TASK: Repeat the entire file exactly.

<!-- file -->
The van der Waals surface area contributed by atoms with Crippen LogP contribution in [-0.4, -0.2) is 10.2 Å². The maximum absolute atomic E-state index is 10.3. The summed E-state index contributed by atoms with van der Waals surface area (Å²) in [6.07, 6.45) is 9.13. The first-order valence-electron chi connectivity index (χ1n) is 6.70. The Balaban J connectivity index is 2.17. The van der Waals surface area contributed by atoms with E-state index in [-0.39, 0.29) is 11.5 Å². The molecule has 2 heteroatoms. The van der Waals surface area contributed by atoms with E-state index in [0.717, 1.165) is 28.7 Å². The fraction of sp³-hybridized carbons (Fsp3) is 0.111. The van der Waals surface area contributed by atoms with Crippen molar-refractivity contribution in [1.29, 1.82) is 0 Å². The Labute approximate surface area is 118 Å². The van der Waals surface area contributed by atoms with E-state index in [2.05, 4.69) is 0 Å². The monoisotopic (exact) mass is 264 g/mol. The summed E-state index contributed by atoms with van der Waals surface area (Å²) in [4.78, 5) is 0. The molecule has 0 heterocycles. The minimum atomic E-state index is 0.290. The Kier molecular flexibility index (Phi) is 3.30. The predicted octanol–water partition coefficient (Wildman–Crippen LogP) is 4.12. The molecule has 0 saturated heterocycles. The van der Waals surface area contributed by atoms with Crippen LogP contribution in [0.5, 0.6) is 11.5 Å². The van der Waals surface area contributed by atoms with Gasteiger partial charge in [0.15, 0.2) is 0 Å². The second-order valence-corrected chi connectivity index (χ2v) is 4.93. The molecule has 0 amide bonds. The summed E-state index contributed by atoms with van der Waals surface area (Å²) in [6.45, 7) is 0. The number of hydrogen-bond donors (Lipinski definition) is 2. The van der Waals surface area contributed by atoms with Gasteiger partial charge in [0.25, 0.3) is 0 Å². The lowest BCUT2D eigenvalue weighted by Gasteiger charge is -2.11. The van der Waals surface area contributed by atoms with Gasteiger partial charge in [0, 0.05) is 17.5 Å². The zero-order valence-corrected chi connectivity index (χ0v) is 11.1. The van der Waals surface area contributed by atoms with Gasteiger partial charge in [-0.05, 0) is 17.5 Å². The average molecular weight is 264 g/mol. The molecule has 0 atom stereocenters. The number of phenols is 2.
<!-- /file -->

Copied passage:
The van der Waals surface area contributed by atoms with Crippen LogP contribution in [-0.4, -0.2) is 10.2 Å². The maximum absolute atomic E-state index is 10.3. The summed E-state index contributed by atoms with van der Waals surface area (Å²) in [6.07, 6.45) is 9.13. The first-order valence-electron chi connectivity index (χ1n) is 6.70. The Balaban J connectivity index is 2.17. The van der Waals surface area contributed by atoms with E-state index in [-0.39, 0.29) is 11.5 Å². The molecule has 2 heteroatoms. The van der Waals surface area contributed by atoms with E-state index in [0.717, 1.165) is 28.7 Å². The fraction of sp³-hybridized carbons (Fsp3) is 0.111. The van der Waals surface area contributed by atoms with Crippen molar-refractivity contribution in [1.29, 1.82) is 0 Å². The Labute approximate surface area is 118 Å². The van der Waals surface area contributed by atoms with E-state index in [2.05, 4.69) is 0 Å². The monoisotopic (exact) mass is 264 g/mol. The summed E-state index contributed by atoms with van der Waals surface area (Å²) in [4.78, 5) is 0. The molecule has 0 heterocycles. The minimum atomic E-state index is 0.290. The Kier molecular flexibility index (Phi) is 3.30. The predicted octanol–water partition coefficient (Wildman–Crippen LogP) is 4.12. The molecule has 0 saturated heterocycles. The van der Waals surface area contributed by atoms with Crippen LogP contribution in [0.5, 0.6) is 11.5 Å². The van der Waals surface area contributed by atoms with Gasteiger partial charge in [0.15, 0.2) is 0 Å². The second-order valence-corrected chi connectivity index (χ2v) is 4.93. The molecule has 0 amide bonds. The summed E-state index contributed by atoms with van der Waals surface area (Å²) in [6.45, 7) is 0. The number of hydrogen-bond donors (Lipinski definition) is 2. The van der Waals surface area contributed by atoms with Gasteiger partial charge in [0.25, 0.3) is 0 Å². The lowest BCUT2D eigenvalue weighted by Gasteiger charge is -2.11. The van der Waals surface area contributed by atoms with Gasteiger partial charge in [0, 0.05) is 17.5 Å². The zero-order valence-corrected chi connectivity index (χ0v) is 11.1. The van der Waals surface area contributed by atoms with Gasteiger partial charge in [-0.05, 0) is 17.5 Å². The average molecular weight is 264 g/mol. The molecule has 0 atom stereocenters. The number of phenols is 2.